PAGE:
Missouri State Board of Nursing approves inclusion of Paramedics in innovative nursing education model
The Missouri State Board of Nursing has approved the expansion of an innovative, student-centered approach to help paramedics become licensed nurses while also addressing the nursing shortage in Missouri. The program, offered by Ozarks Technical Community College (OTC), gained the Board’s approval to offer paramedics admission to their already existing asynchronous hybrid LPN to RN nursing program. The paramedics must complete an eight-week introduction to nursing course before being admitted into the program. This course will first be offered to paramedics in March of 2021.
“Ozarks Technical Community College is a leader in nursing education,” said Bibi Schultz, director of education for the Missouri State Board of Nursing. “This innovative approach to provide direct articulation for LPNs, and now paramedics, to earn their Associate of Science Degree in Nursing and become RNs continues to demonstrate the college’s commitment to address the needs of their students. This allows students to facilitate their learning while working and meeting obligations which may be barriers to enrollment in a traditional nursing program.”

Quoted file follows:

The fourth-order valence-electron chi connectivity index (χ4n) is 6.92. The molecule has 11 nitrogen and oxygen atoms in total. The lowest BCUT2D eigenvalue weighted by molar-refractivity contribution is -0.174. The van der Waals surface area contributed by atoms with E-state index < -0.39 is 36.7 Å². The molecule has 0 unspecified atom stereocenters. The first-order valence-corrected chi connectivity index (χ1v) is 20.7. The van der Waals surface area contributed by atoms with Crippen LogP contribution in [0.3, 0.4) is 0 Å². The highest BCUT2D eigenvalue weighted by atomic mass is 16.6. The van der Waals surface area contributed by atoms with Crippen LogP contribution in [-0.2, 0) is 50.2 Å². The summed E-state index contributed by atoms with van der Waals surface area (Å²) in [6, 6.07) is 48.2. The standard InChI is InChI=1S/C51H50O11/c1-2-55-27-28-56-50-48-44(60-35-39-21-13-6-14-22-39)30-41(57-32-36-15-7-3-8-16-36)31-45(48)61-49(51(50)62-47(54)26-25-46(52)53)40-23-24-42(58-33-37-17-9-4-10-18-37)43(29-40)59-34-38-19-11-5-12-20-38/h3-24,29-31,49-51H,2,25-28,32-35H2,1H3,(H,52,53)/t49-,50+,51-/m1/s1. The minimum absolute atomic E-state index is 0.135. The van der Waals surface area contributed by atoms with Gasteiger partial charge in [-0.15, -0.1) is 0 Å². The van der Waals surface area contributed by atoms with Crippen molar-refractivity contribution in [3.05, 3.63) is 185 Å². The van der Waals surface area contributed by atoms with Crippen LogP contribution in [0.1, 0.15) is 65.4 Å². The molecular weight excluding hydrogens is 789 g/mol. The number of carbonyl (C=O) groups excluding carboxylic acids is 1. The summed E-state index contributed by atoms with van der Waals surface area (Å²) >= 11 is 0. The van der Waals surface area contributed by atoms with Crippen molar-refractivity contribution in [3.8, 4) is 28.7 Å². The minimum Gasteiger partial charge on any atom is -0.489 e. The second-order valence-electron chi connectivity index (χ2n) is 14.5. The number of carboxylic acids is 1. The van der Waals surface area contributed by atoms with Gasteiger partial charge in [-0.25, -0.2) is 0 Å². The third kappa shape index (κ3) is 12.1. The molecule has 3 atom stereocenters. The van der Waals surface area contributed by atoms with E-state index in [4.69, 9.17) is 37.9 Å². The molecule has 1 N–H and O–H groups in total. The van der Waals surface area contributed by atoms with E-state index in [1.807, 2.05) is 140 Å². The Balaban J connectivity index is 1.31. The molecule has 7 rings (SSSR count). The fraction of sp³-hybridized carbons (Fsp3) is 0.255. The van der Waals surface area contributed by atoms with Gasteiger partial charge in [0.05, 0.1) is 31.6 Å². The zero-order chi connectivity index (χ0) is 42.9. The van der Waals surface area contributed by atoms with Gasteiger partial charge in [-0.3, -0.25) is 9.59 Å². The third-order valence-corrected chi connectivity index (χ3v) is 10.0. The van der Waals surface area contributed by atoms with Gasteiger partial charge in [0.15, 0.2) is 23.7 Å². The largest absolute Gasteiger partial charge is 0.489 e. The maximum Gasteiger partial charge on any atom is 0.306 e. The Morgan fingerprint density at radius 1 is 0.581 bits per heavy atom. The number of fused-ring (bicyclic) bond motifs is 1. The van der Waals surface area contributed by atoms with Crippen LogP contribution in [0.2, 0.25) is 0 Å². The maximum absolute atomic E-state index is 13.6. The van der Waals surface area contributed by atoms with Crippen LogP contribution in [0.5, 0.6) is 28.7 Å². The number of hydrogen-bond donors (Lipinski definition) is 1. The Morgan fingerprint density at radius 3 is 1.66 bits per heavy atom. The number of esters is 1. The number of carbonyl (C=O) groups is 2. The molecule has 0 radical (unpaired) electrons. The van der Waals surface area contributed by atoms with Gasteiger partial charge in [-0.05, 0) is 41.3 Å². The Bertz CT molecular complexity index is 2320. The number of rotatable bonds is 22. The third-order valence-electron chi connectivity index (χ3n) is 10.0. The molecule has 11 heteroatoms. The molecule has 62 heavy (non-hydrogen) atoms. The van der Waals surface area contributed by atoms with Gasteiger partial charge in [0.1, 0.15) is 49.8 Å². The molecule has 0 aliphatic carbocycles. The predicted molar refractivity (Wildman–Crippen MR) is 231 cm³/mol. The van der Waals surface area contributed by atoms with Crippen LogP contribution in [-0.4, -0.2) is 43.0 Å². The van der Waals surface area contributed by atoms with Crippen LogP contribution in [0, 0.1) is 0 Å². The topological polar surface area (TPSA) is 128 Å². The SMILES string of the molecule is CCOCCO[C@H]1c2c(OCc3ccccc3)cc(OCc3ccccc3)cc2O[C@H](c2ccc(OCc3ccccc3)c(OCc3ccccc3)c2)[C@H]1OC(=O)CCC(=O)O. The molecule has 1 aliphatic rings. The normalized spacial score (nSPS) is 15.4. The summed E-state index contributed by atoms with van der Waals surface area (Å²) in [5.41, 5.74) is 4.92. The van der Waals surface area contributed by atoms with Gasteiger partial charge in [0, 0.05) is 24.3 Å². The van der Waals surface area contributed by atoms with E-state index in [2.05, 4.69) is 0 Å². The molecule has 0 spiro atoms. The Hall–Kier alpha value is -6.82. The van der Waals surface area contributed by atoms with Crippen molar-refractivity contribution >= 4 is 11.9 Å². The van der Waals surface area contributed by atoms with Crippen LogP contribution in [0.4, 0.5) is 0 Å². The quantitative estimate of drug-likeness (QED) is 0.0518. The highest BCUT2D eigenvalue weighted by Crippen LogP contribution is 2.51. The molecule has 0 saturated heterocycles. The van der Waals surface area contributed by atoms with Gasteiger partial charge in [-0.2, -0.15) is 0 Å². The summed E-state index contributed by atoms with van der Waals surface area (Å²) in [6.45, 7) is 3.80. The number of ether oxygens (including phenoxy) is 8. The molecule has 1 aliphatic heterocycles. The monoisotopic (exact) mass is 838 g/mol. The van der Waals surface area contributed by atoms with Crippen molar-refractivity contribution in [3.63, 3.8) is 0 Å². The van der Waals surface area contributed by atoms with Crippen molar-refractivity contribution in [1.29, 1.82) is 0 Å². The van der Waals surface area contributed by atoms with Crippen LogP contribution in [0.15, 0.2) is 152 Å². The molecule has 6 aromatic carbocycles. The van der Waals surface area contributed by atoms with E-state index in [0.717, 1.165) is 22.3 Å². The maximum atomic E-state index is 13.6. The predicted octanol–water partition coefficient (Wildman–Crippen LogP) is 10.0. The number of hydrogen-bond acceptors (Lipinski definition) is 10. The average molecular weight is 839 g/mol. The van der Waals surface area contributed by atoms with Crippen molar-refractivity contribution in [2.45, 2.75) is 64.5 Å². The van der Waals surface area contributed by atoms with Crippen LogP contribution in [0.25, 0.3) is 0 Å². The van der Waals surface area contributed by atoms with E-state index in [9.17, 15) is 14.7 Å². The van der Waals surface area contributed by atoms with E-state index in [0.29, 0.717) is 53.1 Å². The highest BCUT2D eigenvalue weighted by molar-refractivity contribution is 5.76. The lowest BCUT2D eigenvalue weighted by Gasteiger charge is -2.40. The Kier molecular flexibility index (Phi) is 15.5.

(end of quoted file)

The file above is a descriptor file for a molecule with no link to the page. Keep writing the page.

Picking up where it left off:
Tena Wheeler, director of the nursing program at Ozarks Technical Community College, said the addition of paramedics to the program was something requested by the community.
“This approach is one that will allow the student to continue to work as a paramedic while working toward their nursing degree,” Wheeler said. “It’s a truly cost effective way to achieve their personal and professional goals.”
The OTC program was also granted approval to expand the number of students they can accept and will add an additional cohort to their already existing four cohorts.
The Board of Nursing has made working with nursing programs who have creative ideas to approach teaching and learning a high priority as the state’s nursing shortage continues.
“Working with the Board of Nursing has always been a great experience,” Wheeler said. “They’re the first place I call when we have an innovative idea.”